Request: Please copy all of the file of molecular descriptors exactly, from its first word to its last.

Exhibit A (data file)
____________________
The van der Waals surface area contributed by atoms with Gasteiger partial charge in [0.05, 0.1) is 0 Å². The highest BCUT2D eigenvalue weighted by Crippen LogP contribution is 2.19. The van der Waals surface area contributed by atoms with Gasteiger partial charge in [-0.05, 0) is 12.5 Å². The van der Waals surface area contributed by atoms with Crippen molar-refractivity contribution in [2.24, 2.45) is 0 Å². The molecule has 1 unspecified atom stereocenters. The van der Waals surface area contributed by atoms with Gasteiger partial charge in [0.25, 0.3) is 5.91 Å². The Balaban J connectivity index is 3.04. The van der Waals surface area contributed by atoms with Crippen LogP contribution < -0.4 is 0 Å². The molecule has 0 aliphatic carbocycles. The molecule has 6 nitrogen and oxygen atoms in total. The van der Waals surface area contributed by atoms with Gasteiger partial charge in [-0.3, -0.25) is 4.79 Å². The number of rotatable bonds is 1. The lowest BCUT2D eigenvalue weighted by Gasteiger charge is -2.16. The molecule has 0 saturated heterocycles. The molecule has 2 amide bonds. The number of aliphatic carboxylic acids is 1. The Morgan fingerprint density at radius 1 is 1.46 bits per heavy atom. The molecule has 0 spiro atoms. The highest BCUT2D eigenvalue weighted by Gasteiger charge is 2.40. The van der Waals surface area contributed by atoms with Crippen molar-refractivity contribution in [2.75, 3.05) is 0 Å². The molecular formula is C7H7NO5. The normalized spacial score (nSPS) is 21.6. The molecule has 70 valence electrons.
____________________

The van der Waals surface area contributed by atoms with Gasteiger partial charge in [0.05, 0.1) is 0 Å². The highest BCUT2D eigenvalue weighted by Crippen LogP contribution is 2.19. The van der Waals surface area contributed by atoms with Gasteiger partial charge in [-0.05, 0) is 12.5 Å². The van der Waals surface area contributed by atoms with Crippen molar-refractivity contribution in [2.24, 2.45) is 0 Å². The molecule has 1 unspecified atom stereocenters. The van der Waals surface area contributed by atoms with Gasteiger partial charge in [0.25, 0.3) is 5.91 Å². The Balaban J connectivity index is 3.04. The van der Waals surface area contributed by atoms with Crippen LogP contribution < -0.4 is 0 Å². The molecule has 0 aliphatic carbocycles. The molecule has 6 nitrogen and oxygen atoms in total. The van der Waals surface area contributed by atoms with Gasteiger partial charge in [-0.3, -0.25) is 4.79 Å². The number of rotatable bonds is 1. The lowest BCUT2D eigenvalue weighted by Gasteiger charge is -2.16. The molecule has 0 saturated heterocycles. The molecule has 2 amide bonds. The number of aliphatic carboxylic acids is 1. The Morgan fingerprint density at radius 1 is 1.46 bits per heavy atom. The molecule has 0 spiro atoms. The highest BCUT2D eigenvalue weighted by Gasteiger charge is 2.40. The van der Waals surface area contributed by atoms with Crippen molar-refractivity contribution in [2.75, 3.05) is 0 Å². The molecular formula is C7H7NO5. The normalized spacial score (nSPS) is 21.6. The molecule has 70 valence electrons.